It follows that when the preimage can originate from an arbitrary node on the payment route, knowledge of a particular payment preimage does not provide sufficient proof that a successful payment occurred. Simply, the payer node promised to pay for some data that hashed to a particular value, and that data is what it received. Also, as can be plainly seen, knowledge of a payment preimage does not prove that payment of a lightning network invoice was attempted. Such knowledge can be obtained in other ways, such as via a data leak, an accident, reuse, dishonesty, use of non-unique or predictable hash inputs, etc...
When considering a payment being routed through at least one intermediate node, it is plainly obvious that knowledge of a payment preimage is shared with each node and is not individually linked to the payer of a lightning network invoice. That is, more than one node will necessarily have such knowledge. Therefore, a payment preimage should not normally be used alone to authenticate payment (especially for those transacting non-de minimis aggregate value). It is also possible to reuse a payment preimage for more than one invoice. In such a case, would knowledge of the preimage authenticate the payer of one, both, or neither invoice? As another example, when selling physical items, it is not advisable for a merchant to noninteractively publish a unique lightning network invoice for each unique item being sold. In such a case, the merchant might want to authenticate messages from customers (e.g.- to add destination shipping instructions) via knowledge of the payment preimage. As discussed already, it would not be advisable for the merchant to authenticate messages in this manner since operators of intermediate nodes could confuse the merchant and misdirect the shipment of the goods.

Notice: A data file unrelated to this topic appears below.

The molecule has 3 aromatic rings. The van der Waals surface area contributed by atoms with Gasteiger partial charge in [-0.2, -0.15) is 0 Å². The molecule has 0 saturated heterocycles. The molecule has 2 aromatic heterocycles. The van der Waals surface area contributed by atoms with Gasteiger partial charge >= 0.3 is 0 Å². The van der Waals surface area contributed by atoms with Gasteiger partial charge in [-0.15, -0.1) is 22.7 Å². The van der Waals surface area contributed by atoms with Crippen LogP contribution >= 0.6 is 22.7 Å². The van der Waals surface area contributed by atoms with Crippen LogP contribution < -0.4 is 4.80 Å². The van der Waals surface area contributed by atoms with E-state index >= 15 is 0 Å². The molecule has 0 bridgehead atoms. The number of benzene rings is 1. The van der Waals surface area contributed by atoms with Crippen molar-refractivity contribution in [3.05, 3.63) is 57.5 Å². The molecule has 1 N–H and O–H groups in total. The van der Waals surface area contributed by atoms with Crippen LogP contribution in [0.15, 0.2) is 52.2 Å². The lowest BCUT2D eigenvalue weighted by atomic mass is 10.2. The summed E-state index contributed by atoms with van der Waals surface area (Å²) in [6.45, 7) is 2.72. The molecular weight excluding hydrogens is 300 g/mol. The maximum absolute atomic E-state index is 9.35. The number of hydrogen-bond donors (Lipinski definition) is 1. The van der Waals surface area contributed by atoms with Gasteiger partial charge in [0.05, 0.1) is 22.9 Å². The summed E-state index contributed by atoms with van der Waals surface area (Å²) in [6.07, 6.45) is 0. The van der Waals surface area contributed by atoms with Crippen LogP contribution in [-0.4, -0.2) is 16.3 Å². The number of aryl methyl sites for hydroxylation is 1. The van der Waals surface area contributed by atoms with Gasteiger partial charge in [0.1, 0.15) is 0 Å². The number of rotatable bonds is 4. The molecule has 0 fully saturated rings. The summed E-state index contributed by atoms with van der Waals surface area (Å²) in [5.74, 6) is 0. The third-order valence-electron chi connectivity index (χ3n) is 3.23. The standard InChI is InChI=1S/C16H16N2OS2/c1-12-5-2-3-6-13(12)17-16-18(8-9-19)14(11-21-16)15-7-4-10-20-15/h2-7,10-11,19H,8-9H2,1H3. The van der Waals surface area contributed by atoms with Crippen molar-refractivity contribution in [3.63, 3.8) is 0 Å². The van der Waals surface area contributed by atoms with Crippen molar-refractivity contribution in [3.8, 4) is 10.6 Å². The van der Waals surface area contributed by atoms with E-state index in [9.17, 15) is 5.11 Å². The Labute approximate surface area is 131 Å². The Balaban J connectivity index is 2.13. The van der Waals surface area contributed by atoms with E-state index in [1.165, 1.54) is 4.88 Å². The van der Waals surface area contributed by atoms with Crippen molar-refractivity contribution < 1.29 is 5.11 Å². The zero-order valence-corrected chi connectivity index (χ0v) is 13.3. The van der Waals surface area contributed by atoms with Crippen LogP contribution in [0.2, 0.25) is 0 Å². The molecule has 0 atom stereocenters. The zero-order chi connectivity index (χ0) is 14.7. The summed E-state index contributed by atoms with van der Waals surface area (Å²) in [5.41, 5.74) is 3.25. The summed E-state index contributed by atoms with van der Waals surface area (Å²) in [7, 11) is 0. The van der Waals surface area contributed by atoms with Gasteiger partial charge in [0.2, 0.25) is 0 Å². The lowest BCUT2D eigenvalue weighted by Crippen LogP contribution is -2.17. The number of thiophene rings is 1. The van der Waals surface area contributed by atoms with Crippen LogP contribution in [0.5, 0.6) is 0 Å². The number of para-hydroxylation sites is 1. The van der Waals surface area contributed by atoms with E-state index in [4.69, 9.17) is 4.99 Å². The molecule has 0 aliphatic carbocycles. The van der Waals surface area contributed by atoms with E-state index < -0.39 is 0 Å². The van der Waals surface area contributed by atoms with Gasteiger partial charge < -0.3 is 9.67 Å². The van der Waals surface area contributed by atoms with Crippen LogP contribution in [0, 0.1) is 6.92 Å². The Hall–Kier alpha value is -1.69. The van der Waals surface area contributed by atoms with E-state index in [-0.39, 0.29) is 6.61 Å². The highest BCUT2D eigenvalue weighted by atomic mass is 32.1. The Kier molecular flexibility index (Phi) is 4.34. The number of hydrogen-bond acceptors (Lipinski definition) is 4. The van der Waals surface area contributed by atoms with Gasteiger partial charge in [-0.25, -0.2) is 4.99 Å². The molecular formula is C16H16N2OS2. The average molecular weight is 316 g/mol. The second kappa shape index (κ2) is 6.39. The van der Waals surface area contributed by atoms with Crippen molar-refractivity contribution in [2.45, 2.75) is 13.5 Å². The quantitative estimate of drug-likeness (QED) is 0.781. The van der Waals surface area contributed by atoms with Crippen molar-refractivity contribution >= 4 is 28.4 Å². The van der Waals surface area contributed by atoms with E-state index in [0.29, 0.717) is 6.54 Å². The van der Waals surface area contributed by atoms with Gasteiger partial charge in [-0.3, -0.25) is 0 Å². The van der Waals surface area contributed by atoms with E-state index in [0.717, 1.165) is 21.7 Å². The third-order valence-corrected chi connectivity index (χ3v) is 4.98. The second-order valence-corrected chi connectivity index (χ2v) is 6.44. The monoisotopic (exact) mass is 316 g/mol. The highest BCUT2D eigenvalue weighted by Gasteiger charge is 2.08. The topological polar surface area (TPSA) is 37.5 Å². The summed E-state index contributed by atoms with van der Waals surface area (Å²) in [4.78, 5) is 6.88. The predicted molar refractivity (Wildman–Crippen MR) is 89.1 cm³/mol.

For the purposes of this article, a payment hash is simply the output of a single application of the SHA-256 message digest function to an input value. The input to the function is known as the payment preimage and is assumed to be unique, unpredictable, and chosen uniformly from the range of possible input values. For example:
Given an input having the qualities mentioned above, and assuming SHA-256 is preimage resistant, then given a hash value and the challenge to solve a puzzle by producing a corresponding preimage yielding the hash value, it is assumed that simply computing the preimage is infeasible. Also, due to SHA-256's conjectured second-preimage resistance, it is assumed to be infeasible to find a preimage other than the one originally intended that maps to the same hash value. With this background knowledge it is already easy to see that knowledge of a preimage in and of itself proves nothing about payment of an invoice. At a basic level, knowledge of such a preimage and hash value pair only demonstrates that one knows an input that produces the particular output hash value when processed through a function that is at least partially consistent with SHA-256. Within the context of a lightning network, a payment preimage is intended to be used as a secret nonce that has the primary function of allowing nodes along a payment route to reliably pull payment along.
As discussed in this article, a lightning network invoice is a BOLT 11 document. In short, an invoice is an advertisement by a lightning network node (i.e.- a payment destination) that it knows a preimage for a specific hash value and that it will disclose the preimage in exchange for a payment. Usually a specific amount of value to pay is provided, but it is not mandatory. Note that there is no restriction (and one can not exist, nor be enforced by the network) that the node advertising this knowledge accept payment of the invoice only one time, or for a particular amount. In fact, a pathological node can accept any payment on any route that it is a part of and for which it has knowledge of the payment preimage.